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Building on basics

It's in the Blood

In a way, scientists studying cancer are putting together a puzzle with thousands of pieces and no idea of how many pieces it will take to finish the picture.

Cancer is like that - a complex disease involving millions of cells and the complex signals between them. When a small number of these signals go awry, cells grow out of control or do not die when they're supposed to. The result is one of the more than 100 malignant diseases that we call cancer.

It's a good thing researchers like Joseph Tuscano, an assistant professor of medicine in the Division of Hematology and Oncology at UC Davis Medical Center, likes puzzles. His particular interests are leukemia, lymphoma and myeloma - cancers of the body's blood, bone marrow and immune system cells.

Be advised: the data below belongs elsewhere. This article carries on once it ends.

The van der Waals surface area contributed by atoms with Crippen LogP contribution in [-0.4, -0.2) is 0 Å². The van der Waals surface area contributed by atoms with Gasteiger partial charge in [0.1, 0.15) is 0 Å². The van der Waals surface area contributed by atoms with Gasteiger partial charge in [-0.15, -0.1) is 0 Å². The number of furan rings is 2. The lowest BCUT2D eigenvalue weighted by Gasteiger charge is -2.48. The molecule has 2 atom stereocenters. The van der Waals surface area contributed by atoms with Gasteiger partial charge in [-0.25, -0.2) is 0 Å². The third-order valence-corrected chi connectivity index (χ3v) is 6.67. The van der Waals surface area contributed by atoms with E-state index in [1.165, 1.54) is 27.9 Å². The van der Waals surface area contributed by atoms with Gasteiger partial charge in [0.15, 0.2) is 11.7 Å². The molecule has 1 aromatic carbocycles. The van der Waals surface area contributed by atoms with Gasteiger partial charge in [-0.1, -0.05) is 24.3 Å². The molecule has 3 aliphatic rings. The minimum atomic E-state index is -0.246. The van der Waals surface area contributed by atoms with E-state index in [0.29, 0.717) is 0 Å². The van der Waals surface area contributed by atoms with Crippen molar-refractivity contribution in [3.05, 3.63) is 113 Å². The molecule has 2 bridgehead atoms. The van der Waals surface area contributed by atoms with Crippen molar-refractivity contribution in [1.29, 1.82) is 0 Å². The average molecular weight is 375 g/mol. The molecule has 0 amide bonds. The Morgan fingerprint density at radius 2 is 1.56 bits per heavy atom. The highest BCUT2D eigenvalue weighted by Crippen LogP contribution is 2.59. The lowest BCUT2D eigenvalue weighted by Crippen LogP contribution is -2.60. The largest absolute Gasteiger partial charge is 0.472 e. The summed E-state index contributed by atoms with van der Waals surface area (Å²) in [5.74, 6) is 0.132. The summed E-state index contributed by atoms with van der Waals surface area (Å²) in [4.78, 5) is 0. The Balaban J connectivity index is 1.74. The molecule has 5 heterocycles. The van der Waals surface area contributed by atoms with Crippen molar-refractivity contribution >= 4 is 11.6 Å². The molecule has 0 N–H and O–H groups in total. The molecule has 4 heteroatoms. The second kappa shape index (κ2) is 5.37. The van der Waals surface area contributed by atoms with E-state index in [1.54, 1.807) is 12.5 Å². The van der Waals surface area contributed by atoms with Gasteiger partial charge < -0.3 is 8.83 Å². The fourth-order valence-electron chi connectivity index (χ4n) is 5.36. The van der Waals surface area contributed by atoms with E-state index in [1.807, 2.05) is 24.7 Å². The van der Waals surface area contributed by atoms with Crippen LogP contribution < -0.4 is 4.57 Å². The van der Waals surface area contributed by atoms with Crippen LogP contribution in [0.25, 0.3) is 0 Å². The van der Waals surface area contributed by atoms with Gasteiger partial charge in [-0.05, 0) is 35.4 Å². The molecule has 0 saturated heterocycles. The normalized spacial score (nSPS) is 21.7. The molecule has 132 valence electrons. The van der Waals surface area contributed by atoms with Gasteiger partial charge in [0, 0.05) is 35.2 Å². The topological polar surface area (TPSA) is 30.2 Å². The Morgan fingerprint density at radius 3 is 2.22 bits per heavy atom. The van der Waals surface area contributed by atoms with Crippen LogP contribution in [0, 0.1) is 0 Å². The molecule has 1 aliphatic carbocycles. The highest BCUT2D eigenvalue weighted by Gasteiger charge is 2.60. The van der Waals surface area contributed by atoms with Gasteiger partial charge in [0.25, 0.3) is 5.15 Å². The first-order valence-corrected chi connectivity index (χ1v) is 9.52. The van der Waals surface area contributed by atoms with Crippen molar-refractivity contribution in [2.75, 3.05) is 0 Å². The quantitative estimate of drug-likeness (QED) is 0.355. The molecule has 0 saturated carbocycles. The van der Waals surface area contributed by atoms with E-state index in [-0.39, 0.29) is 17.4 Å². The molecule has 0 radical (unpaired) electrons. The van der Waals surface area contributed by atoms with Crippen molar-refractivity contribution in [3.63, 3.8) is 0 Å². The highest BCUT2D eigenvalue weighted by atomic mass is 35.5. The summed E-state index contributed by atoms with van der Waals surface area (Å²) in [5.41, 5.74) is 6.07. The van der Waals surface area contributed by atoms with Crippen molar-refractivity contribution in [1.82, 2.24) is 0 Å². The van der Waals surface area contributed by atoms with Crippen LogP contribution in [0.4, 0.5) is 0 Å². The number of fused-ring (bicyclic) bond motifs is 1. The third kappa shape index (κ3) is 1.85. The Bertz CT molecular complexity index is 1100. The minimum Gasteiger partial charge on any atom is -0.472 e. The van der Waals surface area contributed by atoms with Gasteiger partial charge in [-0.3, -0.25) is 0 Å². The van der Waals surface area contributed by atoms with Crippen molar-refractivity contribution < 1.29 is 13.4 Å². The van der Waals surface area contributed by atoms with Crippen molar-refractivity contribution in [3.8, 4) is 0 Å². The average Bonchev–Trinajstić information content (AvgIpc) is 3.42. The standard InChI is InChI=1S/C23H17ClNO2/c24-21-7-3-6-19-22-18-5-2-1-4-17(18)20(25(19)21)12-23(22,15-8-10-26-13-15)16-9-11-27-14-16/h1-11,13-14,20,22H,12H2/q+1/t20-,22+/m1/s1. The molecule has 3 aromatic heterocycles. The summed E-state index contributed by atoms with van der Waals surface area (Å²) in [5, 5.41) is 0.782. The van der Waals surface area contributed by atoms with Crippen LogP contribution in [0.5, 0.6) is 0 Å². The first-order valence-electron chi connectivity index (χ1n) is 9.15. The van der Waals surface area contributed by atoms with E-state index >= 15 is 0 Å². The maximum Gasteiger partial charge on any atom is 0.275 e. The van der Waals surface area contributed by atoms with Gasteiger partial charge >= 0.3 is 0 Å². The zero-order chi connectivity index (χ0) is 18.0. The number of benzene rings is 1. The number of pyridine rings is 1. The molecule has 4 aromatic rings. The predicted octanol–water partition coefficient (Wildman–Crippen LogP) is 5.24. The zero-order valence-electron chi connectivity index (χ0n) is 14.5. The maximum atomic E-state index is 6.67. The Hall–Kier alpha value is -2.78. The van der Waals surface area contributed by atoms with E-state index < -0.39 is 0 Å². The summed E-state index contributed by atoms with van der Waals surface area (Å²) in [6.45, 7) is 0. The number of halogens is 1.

Unlike solid-tumor malignancies like breast or prostate cancer, leukemia, lymphoma and myeloma cause malignant white blood cells to circulate throughout the body in the blood and the bone marrow. More than 100,000 people are diagnosed with these diseases each year. About 60,000 die from them.

Tuscano is particularly interested in B cells - the white blood cells that make up the human immune system - and signal transduction, the study of how chemical messages are sent from one cell to another, passing through the cell membrane and into the nucleus.


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